This is the first post in a brand new series about the key differences between compact fluorescent lamps (CFLs), the light source of the present, and light emitting diodes (LEDs), the light source of the future. We’ll touch on things like structure, function, and quality, so you can keep up with all the innovations currently happening in the lighting world…
One of the most obvious differences between LED light bulbs and CFLs is energy-efficiency. Yes, we consider both sources to be energy-saving, and both fall well within new government efficiency standards, but it’s a simple fact that LEDs use less power to generate more light.
We measure the efficiency of a light source (sometimes called efficacy) in lumens per watt (lm/W). If you’re unfamiliar with this measurement, we’re just talking about the amount of light produced by one unit of electrical power – similar to miles per gallon for a car.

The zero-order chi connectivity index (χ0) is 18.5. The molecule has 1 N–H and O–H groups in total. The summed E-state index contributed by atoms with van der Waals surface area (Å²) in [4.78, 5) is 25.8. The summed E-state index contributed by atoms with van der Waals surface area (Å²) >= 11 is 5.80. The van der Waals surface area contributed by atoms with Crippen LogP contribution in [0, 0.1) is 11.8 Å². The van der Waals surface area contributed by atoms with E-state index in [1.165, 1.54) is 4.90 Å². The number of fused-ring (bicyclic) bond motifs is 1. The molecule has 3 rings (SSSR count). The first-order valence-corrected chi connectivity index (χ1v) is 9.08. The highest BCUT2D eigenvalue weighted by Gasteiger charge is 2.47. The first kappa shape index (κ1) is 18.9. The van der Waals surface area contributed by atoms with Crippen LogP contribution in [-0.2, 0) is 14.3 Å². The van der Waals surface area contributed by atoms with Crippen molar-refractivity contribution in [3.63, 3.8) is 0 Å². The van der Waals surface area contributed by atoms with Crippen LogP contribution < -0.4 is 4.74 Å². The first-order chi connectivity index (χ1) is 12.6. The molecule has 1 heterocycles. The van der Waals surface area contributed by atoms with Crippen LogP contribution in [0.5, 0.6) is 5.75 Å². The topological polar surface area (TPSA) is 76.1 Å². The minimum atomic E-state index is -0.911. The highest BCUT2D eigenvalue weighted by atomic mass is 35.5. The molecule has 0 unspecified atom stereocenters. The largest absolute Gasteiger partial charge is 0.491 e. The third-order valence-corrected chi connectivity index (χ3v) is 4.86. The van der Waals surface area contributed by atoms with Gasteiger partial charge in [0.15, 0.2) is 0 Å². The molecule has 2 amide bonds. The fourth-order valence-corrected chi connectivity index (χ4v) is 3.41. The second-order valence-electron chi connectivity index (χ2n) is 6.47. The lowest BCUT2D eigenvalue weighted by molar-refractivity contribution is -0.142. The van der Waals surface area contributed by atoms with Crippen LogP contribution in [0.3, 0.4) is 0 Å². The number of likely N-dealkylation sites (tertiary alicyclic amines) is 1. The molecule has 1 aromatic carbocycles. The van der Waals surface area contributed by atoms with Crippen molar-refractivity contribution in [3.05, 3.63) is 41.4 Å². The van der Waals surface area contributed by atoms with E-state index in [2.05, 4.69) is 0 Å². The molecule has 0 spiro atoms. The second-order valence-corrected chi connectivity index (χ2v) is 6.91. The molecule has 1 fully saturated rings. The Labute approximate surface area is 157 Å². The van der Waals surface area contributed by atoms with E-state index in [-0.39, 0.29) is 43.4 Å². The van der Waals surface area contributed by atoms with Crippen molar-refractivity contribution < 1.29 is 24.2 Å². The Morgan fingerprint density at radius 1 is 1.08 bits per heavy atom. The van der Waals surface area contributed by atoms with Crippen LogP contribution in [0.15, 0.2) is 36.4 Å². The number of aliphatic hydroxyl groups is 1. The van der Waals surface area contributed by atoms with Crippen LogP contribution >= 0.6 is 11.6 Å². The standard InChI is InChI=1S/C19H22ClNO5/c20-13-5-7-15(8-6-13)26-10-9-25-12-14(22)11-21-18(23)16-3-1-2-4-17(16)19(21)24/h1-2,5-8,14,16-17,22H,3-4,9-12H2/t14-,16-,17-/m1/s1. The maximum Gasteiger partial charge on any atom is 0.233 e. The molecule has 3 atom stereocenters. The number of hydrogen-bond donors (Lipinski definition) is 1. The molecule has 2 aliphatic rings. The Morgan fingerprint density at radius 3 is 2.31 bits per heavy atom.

In general, a good LED on the market today can produce 60-100+ lm/W, which is about twice as many as a CFL, which only produces about 30-50 lm/W.
However, LED innovation isn’t over. Given the astounding progress LED technology has made over recent years, the U.S. Department of Energy believes that we could see solid state LEDs attain an efficacy of at least 200 lm/W in the future.
What does this mean for you? Simply put: Your energy bills will be lower when you use LED light bulbs.
Stay tuned to explore more facets of LEDs and CFLs with us!